Questionnaires – Prepare questionnaires and mail or issue them allowing individuals to fill them out and you collect them when finished.
Telephone interviews – This is where you call individuals at random, ask questions and record responses. It is advisable that you do not make questionnaires too long or you will probably have more phones slammed in your ear than completed responses.
Focus group/consumer panel – You will probably use this method only if you are introducing a new product to the market. Here a small group of people are asked detailed questions about a product after close examination.
Online survey – This is becoming a very popular way of gathering primary data. It is more cost effective than other methods and information can also be gathered quickly.
The main disadvantage to performing primary research is that it can be costly if you pay others or an agency to assist in the information gathering. Also, some people do not like to stand and answer series of questions. With that in mind, keep it short. Sometimes you might need to have it a little longer to satisfy your criteria, but always be mindful of the negatives when designing your questionnaire.
This is the use of information that had previously been gathered and compiled by other entities. Gathering data in this manner is usually less expensive than primary research. Therefore, you should first explore this option when you decide to do your research.
Where to look for secondary data
Search local libraries for information gathered about your industry of choice. Trade association publications, periodicals, information provided by government agencies and also search online.
When gathering secondary data ensure that information is not outdated, check the year when research was conducted, information that is too outdated may be useless. You also have to bear in mind that information might not be as valid since the circumstances in which they were conducted might have been different and as such sought to answer different questions than those you need answered. The methods of measurement might also have been different.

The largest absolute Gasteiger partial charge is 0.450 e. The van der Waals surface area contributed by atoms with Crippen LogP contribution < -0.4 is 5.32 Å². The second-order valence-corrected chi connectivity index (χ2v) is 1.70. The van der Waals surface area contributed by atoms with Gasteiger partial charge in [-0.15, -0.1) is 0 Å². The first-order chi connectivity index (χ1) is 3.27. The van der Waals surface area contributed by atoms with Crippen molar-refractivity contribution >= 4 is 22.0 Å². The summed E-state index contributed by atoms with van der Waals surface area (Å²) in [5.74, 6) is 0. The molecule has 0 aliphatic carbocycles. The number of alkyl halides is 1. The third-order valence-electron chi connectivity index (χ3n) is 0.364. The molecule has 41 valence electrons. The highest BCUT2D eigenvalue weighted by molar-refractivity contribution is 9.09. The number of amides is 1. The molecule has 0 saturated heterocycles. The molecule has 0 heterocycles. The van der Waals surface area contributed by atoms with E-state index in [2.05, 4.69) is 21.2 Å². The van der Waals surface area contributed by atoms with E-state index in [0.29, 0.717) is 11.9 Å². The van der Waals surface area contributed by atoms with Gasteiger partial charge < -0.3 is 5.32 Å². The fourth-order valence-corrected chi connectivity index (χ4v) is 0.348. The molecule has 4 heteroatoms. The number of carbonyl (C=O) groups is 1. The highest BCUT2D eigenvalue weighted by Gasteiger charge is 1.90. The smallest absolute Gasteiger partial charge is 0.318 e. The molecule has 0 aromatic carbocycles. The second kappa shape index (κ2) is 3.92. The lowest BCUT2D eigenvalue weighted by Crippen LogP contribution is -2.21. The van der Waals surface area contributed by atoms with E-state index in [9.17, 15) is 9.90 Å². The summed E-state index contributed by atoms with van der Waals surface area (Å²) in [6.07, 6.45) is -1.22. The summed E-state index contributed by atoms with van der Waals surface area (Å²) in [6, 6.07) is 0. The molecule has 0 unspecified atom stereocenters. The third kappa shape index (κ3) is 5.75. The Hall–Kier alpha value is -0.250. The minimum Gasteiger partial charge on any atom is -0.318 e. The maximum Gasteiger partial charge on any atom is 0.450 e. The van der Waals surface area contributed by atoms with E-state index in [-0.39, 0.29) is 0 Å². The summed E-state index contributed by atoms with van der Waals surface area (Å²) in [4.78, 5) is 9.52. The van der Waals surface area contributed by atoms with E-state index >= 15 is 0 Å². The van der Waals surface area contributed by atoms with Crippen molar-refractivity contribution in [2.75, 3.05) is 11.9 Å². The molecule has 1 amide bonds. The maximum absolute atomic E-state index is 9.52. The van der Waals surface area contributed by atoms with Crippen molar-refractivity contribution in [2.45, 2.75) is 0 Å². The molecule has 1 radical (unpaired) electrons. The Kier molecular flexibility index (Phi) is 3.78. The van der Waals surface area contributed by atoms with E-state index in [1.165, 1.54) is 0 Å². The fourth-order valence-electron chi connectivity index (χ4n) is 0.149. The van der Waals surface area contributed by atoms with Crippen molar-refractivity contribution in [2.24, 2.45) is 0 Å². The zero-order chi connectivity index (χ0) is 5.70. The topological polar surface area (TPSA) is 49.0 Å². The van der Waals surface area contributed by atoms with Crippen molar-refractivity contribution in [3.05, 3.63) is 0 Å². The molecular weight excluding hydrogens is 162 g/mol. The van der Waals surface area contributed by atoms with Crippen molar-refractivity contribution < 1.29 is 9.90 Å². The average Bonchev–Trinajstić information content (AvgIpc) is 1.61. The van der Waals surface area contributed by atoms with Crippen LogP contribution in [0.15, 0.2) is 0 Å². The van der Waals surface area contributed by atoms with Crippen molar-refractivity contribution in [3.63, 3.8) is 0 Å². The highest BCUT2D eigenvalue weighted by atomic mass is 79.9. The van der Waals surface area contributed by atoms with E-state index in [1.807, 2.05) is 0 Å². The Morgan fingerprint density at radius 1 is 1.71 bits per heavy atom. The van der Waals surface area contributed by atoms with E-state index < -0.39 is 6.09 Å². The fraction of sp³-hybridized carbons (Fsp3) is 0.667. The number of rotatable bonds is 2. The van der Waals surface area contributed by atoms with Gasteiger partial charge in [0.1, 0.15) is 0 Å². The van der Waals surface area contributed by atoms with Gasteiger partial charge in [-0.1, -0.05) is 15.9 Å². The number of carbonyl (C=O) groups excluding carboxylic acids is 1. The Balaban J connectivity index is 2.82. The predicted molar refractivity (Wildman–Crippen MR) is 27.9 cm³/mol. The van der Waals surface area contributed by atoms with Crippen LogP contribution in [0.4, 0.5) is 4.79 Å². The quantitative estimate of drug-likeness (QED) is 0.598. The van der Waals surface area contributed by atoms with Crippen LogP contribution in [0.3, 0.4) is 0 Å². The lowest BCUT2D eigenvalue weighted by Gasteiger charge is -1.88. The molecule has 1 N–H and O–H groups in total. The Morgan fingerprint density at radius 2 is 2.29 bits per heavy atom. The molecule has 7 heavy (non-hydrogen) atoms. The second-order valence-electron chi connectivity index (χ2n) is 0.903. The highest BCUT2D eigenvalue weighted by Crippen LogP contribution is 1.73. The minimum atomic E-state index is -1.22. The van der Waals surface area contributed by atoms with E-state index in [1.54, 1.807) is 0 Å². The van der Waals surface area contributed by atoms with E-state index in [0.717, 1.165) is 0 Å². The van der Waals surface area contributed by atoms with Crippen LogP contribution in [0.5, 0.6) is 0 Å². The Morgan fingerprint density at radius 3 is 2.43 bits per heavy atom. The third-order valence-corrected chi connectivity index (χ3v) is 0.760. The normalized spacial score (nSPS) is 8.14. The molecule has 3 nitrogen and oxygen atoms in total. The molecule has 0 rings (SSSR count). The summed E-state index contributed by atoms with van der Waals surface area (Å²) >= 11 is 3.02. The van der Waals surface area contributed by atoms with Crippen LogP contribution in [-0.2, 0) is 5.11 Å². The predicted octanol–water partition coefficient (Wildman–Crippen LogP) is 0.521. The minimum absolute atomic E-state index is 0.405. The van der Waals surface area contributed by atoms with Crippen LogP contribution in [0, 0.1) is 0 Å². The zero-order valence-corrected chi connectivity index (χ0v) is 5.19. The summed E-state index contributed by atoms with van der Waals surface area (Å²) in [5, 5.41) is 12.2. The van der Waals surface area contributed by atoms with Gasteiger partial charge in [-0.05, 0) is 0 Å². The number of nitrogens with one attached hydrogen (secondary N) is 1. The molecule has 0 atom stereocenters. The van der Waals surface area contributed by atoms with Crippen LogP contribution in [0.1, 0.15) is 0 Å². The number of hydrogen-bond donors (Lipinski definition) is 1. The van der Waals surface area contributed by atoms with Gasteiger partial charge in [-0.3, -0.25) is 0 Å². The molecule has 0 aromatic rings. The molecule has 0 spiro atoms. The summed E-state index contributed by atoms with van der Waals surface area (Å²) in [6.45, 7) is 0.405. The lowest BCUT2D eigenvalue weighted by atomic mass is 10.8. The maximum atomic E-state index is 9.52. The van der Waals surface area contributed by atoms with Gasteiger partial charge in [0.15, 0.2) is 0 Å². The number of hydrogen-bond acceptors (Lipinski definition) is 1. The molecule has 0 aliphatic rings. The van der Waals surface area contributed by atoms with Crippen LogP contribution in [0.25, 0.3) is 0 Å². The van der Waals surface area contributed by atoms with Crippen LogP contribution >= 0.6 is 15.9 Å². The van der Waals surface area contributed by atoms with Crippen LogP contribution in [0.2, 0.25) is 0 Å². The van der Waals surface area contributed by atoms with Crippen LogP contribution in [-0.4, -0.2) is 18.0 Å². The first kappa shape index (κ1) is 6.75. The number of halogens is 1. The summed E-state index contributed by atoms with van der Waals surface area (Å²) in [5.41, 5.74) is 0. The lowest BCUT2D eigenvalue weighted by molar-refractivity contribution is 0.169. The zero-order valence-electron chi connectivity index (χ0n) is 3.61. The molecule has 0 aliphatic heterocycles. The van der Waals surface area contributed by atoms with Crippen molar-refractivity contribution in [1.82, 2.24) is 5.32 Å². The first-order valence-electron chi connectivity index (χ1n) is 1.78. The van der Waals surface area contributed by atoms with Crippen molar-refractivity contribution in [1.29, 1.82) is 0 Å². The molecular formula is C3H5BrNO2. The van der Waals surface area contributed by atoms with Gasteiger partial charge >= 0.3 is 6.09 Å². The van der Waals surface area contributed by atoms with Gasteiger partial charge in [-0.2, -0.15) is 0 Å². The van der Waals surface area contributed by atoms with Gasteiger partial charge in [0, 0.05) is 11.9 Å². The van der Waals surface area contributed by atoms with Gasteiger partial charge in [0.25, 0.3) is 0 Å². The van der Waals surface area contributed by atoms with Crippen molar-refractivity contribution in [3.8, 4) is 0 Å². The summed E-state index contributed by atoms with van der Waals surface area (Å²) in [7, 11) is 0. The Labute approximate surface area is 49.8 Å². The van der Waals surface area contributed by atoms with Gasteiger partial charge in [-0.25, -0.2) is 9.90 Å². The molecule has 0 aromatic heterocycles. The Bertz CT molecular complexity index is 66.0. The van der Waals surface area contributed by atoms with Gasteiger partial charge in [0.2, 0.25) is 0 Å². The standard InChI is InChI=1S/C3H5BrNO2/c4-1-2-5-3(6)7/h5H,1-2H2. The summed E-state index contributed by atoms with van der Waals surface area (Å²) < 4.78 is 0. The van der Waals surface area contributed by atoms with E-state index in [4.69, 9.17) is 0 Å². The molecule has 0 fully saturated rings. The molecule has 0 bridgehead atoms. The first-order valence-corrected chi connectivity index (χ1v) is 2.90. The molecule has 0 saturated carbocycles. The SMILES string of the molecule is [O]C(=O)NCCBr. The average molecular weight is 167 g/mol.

As a potential small business owner you might want to buy into the pessimistic view that small business owners have about market research, that it is costly, irrelevant, only for big businesses and is complex. It does not have to be costly, as you would have realised from reading above; it can be as complex or as simple as you want it to be and certainly, it is not irrelevant. Market research can aid you in assessing your suitability to a market. Even freelancers have to know what is happening in their market. Ensure that you do some market research before venturing into the market place, it will help to correctly assess and analyse your position.
- Visit and observe other businesses that are operating in the industry you wish to enter.
- Get statistical information on the industry such as import, export, price ranges, industry sales and industry market shares.
- Determine the potential of your product – will it have longevity or will it be more of a fad?
To help you in identifying opportunities and threats, monitor what is happening with your competitors and their marketing strategies, economic changes, population changes, new laws and other legal developments and the local economic situation.